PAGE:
Imaging characteristics

Enhancement CT showed a lesion consisting of about 6.2 cm × 4.9 cm × 2.3 cm soft tissue density in the the deep part of parotid gland and the lesions showed marked heterogeneous enhancement. The right jugular vein and lateral pharyngeal wall was oppressed and shifted, the deep surface of mandibular ramus was oppressed and attenuated (Figure 1). The CT diagnosis: tumor in the parotid deep leaves which may be diagnosed as neuroma or Adenoid Cystic Carcinoma and the MRI examination is recommended. Magnetic Resonance shows a solid tumor with clear boundary and showed a lobulated tumor, magnetic resonance T1W1 performance high-mix signal (Figure 2A). After T2W1 and fat suppression show level of mixed signal (Figure 2B, C) and Contrast-Enhanced Magnetic Resonance showed inhomogeneous enhancement in the tumor and the tumor envelope is rich in blood (Figure 2D, E). The diagnose of MRI was tumor arising from parotid deep leaves and can’t confirm the diagnosis.
Figure 1

CT images. A is CT plain scan. B, C, D is enhanced CT scan. B is plain scan image, C is coronal scan image and D is sagittal scan image.

Figure 2

MR images. A, B, C is MRI plain scan. A is transverse TIWI, B is the axial pressure grease T2WI and C is coronal T2W1. Figure D and E is enhanced MRI, D is transverse T1W1 and E is coronal fat suppression T1W1.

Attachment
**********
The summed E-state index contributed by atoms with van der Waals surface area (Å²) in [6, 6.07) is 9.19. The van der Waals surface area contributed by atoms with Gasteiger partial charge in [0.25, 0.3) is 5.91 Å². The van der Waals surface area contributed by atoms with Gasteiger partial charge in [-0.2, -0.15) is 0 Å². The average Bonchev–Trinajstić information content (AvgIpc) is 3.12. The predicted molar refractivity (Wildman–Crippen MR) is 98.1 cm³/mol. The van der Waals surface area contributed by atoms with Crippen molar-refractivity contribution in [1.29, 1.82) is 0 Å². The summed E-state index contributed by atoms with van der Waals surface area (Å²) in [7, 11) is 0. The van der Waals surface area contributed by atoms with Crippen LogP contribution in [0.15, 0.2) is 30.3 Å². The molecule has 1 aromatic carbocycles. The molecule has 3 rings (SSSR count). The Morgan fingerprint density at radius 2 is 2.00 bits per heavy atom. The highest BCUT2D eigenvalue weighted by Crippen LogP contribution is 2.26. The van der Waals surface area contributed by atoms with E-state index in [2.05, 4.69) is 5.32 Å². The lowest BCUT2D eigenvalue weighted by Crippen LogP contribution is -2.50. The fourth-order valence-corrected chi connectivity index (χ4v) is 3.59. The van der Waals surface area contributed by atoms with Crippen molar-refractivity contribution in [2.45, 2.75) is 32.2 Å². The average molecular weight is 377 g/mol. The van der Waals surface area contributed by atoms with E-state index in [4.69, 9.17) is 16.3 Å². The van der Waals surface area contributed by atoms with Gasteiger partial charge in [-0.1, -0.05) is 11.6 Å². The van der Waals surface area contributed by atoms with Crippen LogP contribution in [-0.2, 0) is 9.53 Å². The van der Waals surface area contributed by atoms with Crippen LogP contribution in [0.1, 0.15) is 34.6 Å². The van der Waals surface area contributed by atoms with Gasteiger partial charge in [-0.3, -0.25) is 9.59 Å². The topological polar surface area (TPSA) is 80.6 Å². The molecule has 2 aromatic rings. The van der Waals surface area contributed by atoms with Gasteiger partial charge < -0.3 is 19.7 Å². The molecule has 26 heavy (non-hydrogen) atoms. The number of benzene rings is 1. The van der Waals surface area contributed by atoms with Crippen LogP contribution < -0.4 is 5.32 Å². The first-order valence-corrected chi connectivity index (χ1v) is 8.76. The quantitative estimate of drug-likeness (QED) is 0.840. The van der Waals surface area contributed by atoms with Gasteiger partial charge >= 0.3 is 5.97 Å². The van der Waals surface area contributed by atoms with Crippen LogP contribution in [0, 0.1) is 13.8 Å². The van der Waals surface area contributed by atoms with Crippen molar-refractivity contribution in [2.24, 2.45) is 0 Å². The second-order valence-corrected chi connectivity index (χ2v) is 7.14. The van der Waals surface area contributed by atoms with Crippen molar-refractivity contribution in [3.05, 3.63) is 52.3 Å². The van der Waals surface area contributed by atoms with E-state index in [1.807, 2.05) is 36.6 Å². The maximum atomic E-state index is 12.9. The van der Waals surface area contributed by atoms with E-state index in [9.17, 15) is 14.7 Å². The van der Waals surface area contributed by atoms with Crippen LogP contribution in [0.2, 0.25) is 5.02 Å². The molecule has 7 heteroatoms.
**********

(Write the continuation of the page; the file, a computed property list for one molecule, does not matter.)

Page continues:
Pathological features

Histological examination of the tumor revealed the tumor was rich in glomus-like round cells. Hematoxylin and eosin (H&E) staining of the operative specimen showed a variable numbers of vascular channels and perivascular concentric cellular growth (Figure 3A). Glomus-like round cells were arranged around the vessels. The tumor has a rich vasculature ranging from slit-like sinusoidal spaces to dilated thin-walled vessels. Nuclear pleomorphism is absent and mitotic figures are low (Figure 3B) and we can see the tumor has intact envelope (Figure 3C, D). This constellation of findings is characteristic of glomangiopericytoma (GPC). Immunohistochemical staining confirmed the tumor cells were strongly positive to Vim, SMA, MSA (Figure 4A, B, C) and negative to CD31, CD34 (Figure 4E, F). Partial cells were positive to FVIII (Figure 4D). These findings were compatible with glomangiopericytoma. The cells in the tumor envelope is positive to Vim and negative SMA and FVIII (Figure 5), the above results suggest that the cells in the tumor envelope is not glomangiopericytoma cells.
Figure 3

Hematoxylin and eosin (HE) images. A (40×) and B (400×) is HE staining of the operative specimen center section. C (40×) and D (400×) is HE staining of the operative specimen edge.

Figure 4

Immunohistochemistry images of the tumor ceter. A (400×) shows that tumor cells are positive to Vim. B (400×) shows that tumor cells are positive to SMA. C (400×) shows that tumor cells are positive to MSA. D (400×) shows that partial tumor cells are positive to FVIII. E (400×) shows that partial tumor cells are negative to CD31. F (400×) shows that partial tumor cells are negative to CD34.

Figure 5

Immunohistochemistry images of the tumor edge. A (40×) shows the overall situation of the tumor margin. B (400×) shows that the cells within the tumor envelope (showed by the arrow) are negative to Vim. C (400×) shows that the cells within the tumor envelope (showed by the arrow) are negative to SMA. D (400×) shows that the cells within the tumor envelope (showed by the arrow) are negative to FVIII.

Discussion